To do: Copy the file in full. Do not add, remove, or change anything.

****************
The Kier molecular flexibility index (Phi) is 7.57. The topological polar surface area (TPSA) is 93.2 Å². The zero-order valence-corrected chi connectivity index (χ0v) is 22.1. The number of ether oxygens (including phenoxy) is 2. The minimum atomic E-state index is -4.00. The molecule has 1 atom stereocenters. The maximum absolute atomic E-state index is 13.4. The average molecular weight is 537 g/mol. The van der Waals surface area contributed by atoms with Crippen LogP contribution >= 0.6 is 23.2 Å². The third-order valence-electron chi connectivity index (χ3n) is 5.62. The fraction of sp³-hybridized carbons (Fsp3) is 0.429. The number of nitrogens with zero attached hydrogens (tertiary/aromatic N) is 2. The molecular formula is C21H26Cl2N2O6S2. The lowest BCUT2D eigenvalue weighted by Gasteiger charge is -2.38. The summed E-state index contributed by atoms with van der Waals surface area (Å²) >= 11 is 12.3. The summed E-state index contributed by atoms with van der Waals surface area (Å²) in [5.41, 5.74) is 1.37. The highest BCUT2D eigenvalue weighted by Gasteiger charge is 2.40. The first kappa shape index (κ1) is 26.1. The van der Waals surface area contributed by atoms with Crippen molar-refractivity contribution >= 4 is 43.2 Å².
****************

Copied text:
The Kier molecular flexibility index (Phi) is 7.57. The topological polar surface area (TPSA) is 93.2 Å². The zero-order valence-corrected chi connectivity index (χ0v) is 22.1. The number of ether oxygens (including phenoxy) is 2. The minimum atomic E-state index is -4.00. The molecule has 1 atom stereocenters. The maximum absolute atomic E-state index is 13.4. The average molecular weight is 537 g/mol. The van der Waals surface area contributed by atoms with Crippen LogP contribution >= 0.6 is 23.2 Å². The third-order valence-electron chi connectivity index (χ3n) is 5.62. The fraction of sp³-hybridized carbons (Fsp3) is 0.429. The number of nitrogens with zero attached hydrogens (tertiary/aromatic N) is 2. The molecular formula is C21H26Cl2N2O6S2. The lowest BCUT2D eigenvalue weighted by Gasteiger charge is -2.38. The summed E-state index contributed by atoms with van der Waals surface area (Å²) >= 11 is 12.3. The summed E-state index contributed by atoms with van der Waals surface area (Å²) in [5.41, 5.74) is 1.37. The highest BCUT2D eigenvalue weighted by Gasteiger charge is 2.40. The first kappa shape index (κ1) is 26.1. The van der Waals surface area contributed by atoms with Crippen molar-refractivity contribution >= 4 is 43.2 Å².